Haryana’s new excise policy promises to be a hangover that doesn’t end for restaurant, pub and brewery owners in Gurgaon who want to stay open till 1 am.
They will now have to shell out an additional Rs8 lakh every year for the open-till-late permission. What adds to the new excise brew is the fact that the licence fee for those making their own beer has been doubled to Rs10 lakh, pushing the cost per litre up by 25%.
Gurgaon’s mug of woe spills over when Delhi, where the alcohol promises to flow cheaper and longer after April 1, comes into the picture. “The reality is that many restaurants will not renew their licences, and new ones will not enter the field. A revenue loss is around the corner and jobs will move to Delhi, which has an attractive excise policy and vibrant nightlife. Compared to Delhi, all the liquor (domestic or imported) will become more expensive. Delhi has not increased any price this year,” says Haryana chapter head of the National Restaurant Association of India Rahul Singh.
Also, Delhi has fair pricing in the form of maximum retail price (MRP). The price is declared on the excise website, and overcharging is not possible.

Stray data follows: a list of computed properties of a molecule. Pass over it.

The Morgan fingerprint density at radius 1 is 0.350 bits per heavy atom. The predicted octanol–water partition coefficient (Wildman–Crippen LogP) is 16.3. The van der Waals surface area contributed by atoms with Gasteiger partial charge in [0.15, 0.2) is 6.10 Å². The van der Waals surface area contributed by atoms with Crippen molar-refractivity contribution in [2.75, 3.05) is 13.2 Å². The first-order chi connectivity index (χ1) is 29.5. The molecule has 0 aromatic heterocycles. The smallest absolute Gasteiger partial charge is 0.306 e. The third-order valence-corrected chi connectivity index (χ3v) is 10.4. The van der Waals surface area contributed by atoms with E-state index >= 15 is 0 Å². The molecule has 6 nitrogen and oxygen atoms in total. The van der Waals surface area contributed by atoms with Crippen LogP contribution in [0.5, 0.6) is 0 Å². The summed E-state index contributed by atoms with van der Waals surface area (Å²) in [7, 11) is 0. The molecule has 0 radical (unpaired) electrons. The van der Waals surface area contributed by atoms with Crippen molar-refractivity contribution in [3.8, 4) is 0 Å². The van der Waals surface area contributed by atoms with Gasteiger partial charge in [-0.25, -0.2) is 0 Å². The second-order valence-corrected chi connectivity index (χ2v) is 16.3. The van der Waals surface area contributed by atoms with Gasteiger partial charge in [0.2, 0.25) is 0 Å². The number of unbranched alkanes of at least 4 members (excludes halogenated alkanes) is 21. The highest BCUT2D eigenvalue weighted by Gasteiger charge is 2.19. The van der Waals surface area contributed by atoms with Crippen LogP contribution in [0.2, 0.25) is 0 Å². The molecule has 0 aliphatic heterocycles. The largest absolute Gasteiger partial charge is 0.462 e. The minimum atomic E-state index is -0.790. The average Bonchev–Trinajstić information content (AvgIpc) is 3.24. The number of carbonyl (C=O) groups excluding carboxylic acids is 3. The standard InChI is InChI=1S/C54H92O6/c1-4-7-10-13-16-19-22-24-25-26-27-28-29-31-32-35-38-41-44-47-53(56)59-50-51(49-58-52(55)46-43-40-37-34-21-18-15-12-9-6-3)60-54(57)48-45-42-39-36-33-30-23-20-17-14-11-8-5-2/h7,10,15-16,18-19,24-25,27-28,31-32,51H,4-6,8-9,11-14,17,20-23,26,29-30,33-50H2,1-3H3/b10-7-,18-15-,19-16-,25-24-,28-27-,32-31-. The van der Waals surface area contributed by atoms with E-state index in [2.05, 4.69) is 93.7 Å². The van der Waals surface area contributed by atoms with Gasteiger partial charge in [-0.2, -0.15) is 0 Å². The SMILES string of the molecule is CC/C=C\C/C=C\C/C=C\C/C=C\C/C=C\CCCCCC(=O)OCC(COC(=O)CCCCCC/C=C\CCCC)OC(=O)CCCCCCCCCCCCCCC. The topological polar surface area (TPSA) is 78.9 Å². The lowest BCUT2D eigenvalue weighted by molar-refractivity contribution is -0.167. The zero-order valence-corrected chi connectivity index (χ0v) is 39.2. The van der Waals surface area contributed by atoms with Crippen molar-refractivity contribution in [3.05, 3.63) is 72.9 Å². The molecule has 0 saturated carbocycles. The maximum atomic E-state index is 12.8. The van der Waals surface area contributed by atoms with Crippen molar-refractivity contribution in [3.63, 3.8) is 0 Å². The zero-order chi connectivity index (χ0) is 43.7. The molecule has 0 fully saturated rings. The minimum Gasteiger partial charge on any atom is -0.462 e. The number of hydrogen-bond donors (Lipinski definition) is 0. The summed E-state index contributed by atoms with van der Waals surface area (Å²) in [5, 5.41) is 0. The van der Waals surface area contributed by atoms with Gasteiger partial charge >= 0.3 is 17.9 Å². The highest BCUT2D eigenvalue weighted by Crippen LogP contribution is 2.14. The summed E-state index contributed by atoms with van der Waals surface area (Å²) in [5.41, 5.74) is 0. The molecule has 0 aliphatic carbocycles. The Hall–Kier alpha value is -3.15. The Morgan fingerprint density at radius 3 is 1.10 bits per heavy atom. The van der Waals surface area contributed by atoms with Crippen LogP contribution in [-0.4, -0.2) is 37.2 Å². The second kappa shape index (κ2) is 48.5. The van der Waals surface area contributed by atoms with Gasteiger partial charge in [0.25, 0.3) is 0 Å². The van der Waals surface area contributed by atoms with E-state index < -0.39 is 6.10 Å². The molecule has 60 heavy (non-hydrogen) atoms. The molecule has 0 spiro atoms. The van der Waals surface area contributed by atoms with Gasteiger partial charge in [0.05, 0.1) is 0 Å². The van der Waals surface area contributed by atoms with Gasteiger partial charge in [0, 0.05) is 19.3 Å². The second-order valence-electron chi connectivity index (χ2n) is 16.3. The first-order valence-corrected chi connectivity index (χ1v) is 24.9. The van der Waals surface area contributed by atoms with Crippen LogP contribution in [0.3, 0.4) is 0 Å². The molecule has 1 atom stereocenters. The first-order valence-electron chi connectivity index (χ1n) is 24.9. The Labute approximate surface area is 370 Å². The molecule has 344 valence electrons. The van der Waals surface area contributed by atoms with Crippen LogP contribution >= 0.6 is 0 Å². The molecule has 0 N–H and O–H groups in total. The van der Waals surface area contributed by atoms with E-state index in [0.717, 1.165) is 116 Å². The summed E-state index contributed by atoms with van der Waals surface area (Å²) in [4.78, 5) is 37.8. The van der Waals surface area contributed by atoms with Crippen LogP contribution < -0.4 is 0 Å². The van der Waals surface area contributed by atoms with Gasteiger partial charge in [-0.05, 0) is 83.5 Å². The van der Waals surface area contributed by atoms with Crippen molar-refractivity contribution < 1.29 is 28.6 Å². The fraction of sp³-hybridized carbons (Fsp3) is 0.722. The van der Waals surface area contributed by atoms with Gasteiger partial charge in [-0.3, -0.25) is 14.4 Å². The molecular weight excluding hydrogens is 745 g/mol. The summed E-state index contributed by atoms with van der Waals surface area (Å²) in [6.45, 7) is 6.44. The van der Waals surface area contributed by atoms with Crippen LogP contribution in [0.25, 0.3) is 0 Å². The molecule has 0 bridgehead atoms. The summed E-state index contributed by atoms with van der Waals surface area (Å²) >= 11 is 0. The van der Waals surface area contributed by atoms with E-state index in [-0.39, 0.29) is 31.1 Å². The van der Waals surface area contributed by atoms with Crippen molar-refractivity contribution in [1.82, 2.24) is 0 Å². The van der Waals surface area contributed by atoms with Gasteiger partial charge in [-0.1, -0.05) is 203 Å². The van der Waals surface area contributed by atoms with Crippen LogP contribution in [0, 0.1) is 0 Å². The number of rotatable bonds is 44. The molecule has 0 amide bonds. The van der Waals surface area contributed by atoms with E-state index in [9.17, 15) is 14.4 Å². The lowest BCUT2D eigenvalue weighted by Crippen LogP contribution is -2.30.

Ironically, Haryana has put in an MRP concept, but as minimum retail price. The relevant clause of the policy says that no maximum sale price is fixed.
This allows wholesalers and vends to price as they please.
“This will encourage fresh beer drinkers to switch to hard liquor which will become significantly cheaper. The retail beer trade will also be hard hit by the hike. The hike will affect sales in the summer,” says Nainkasi Brewery owner Baljeet Singh. According to Singh, a glass of 330ml fresh beer will now cost around Rs230 against the existing Rs150 while a 30ml drink of premium whisky will cost approximately Rs250.
Even occasional beer drinkers say they will think twice before reaching out for that pint of lager. “The prices are already on the high side. The government should encourage beer drinking instead of hard liquor,” says Jatin Ahuja, a beer drinker from Gurgaon.
Haryana has the highest licence fee for a restaurant in India which has jumped from Rs12.5 lakh to Rs15 lakh. Owners worry that patrons will start moving to Delhi where such establishments are already allowed to serve till 1 AM.
“Delhi-Gurgaon are twin cities and if people find Delhi more conducive... the loss will be Haryana’s in state taxes as well as jobs . Under the new regime, our challenge will be to sustain our businesses. The government is creating a deterrent to drinking. Delhi will benefit,” says Inderjeet Banga, the manager of a restaurant called Prankster.